[Source: Adam Klawonn, The Zonie Report] — If you’re a news junkie like me, then please take a moment of silence today for the latest round of laid-off staffers at The Arizona Republic, which has undergone major changes over the past two years as its parent company, Gannett Corp., deals with a failing business model. Gannett’s stock price, once in the 80-dollar range, went up 9 cents this morning to $3.18 per share.
This once proud, family owned paper has continued its ungraceful downward spiral as core advertisers — homebuilders, automakers/dealers and retailers, among others — cut back on their advertising budgets and spend what’s left on the Web. The newspaper charges at least $329 per inch of dreary black-and-white advertising but offers a variety of pricey online advertising options. Conversely, Facebook fan pages are free, and for $329, you could run a pretty killer online ad campaign yourself. You get the picture.
Back to the layoffs. The 20 names cover a variety of departments -– from news to sports to graphics and more -– that affect the daily digest you may receive of just what the heck is going on in Arizona. Recently, information has been more important than ever as the state Legislature makes cuts that affect us all. [Note: To read the full blog entry Axe falls on Arizona Republic staff (again)]
[Source: Phoenix Business Journal] — Unemployment was up in Phoenix and Arizona in June, the metro jobless rate rising to 8 percent from May’s 7.9 percent. The jump was even higher across the state with 8.7 percent of the work force unemployed, up from 8.2 percent in May and the highest it’s been since the early 1980s peak approaching 11 percent. That translates to a loss of 49,400 jobs, according to a report from the Arizona Department of Commerce.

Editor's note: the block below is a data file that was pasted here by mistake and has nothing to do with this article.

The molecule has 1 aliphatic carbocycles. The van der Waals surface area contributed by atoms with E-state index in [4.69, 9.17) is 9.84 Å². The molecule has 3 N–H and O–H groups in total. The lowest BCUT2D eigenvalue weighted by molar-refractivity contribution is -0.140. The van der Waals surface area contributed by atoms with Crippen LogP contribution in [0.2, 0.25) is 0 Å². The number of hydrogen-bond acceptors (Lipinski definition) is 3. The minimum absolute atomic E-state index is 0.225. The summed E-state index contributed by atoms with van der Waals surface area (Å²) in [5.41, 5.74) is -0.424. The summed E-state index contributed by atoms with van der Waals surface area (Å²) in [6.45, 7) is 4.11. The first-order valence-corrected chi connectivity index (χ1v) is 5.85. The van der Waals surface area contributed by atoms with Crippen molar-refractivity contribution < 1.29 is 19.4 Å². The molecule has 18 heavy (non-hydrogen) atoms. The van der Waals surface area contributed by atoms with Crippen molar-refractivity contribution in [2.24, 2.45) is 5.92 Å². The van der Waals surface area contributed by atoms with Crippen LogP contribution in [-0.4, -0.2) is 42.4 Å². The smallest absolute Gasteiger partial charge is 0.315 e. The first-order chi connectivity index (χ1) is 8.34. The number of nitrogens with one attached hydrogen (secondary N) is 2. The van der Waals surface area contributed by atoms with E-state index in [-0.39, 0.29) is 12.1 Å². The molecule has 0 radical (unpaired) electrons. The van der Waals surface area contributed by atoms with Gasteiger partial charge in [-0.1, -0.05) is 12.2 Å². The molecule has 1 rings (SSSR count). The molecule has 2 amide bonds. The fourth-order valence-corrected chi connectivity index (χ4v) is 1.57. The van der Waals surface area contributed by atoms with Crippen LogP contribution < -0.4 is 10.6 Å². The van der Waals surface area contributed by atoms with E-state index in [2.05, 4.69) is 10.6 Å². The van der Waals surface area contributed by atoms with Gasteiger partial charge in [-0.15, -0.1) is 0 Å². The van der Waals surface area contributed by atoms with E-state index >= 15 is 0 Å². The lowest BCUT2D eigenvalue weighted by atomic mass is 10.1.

Tucson’s jobless rate gained one-tenth point to 7.9 percent, while the Yuma area felt the most stress at 19.8 percent, up from 18.8 percent in May. Prescott stood at 9.2 percent and Lake Havasu-Kingman stood at 9.7 percent. The Flagstaff area came in with the lowest rate in the state at 7.4 percent, up from 7.2.
Nationwide June unemployment stands at 9.5 percent, up from 9.4 in May and 5.6 percent a year ago. In June 2008, the statewide unemployment rate was 5.5 percent and the Phoenix rate was 4.8 percent, the report said.
Statewide, losses mounted in manufacturing, trade, transportation and utilities, information, professional and business services, educational and health services, leisure and hospitality, and government sectors. Natural resources, construction, financial and miscellaneous services, however, gained jobs. [Note: Read the full article at Jobless rate climbs in Phoenix, statewide]